Simulating Income Distribution Changes in Bolivia: a Microeconometric Approach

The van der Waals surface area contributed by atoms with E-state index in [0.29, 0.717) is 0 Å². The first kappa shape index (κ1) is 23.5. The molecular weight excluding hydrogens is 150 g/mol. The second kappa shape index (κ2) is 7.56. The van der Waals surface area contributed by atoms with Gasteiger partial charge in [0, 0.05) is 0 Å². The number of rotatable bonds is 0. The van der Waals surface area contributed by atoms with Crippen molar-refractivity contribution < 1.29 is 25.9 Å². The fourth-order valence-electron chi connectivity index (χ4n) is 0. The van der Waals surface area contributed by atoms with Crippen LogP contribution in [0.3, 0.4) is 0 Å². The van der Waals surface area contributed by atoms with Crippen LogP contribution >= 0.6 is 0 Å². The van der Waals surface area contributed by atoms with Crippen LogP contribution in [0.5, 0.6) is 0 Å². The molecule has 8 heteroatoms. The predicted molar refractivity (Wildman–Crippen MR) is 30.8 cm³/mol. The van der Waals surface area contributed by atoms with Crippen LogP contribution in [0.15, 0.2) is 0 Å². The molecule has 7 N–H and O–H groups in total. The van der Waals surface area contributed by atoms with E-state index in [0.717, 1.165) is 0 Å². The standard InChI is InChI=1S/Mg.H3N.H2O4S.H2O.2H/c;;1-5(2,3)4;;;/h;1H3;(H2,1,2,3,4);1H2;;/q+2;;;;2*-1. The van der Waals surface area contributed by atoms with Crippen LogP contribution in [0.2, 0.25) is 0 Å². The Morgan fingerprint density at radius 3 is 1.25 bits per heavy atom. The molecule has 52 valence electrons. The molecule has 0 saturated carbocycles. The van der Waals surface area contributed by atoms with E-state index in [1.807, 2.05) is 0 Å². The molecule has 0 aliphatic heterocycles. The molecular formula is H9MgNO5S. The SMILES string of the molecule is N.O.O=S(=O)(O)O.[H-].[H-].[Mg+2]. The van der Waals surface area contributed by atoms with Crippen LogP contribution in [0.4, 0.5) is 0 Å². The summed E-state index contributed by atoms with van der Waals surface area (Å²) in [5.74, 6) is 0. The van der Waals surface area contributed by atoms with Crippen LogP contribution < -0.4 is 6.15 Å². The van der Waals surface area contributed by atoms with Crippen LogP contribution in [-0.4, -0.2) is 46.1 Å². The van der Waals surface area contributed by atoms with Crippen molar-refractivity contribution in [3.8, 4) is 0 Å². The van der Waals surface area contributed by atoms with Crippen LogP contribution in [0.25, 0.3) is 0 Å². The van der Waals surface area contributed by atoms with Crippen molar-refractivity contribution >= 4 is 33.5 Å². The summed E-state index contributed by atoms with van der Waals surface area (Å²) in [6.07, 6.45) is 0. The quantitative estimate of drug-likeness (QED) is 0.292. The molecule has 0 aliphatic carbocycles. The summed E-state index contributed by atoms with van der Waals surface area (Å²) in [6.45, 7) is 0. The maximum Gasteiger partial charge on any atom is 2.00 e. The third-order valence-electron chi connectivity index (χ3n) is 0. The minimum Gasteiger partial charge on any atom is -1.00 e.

This paper uses microeconometric simulations to characterize the distributional changes occurred in the Bolivian economy in the period 1993-2002, and to assess the potential distributional impact of various alternative economic scenarios for the next decade. Wage equations for urban and rural areas estimated by both OLS and quantile regression are the main inputs for the microsimulations. A sizeable increase in the dispersion in worker unobserved wage determinants is the main factor behind the significant increase in household income inequality in the 90s. The results of the microsimulations suggest a small poverty-reducing effect of several potential scenarios, including education upgrading, sectoral transformations, labor informality reduction, gender and race wage gap closing, and changes in the structure of the returns to education. Sustainable and vigorous productivity growth seems to be a necessary condition for Bolivia to meet the poverty Millennium Development Goal by 2015.
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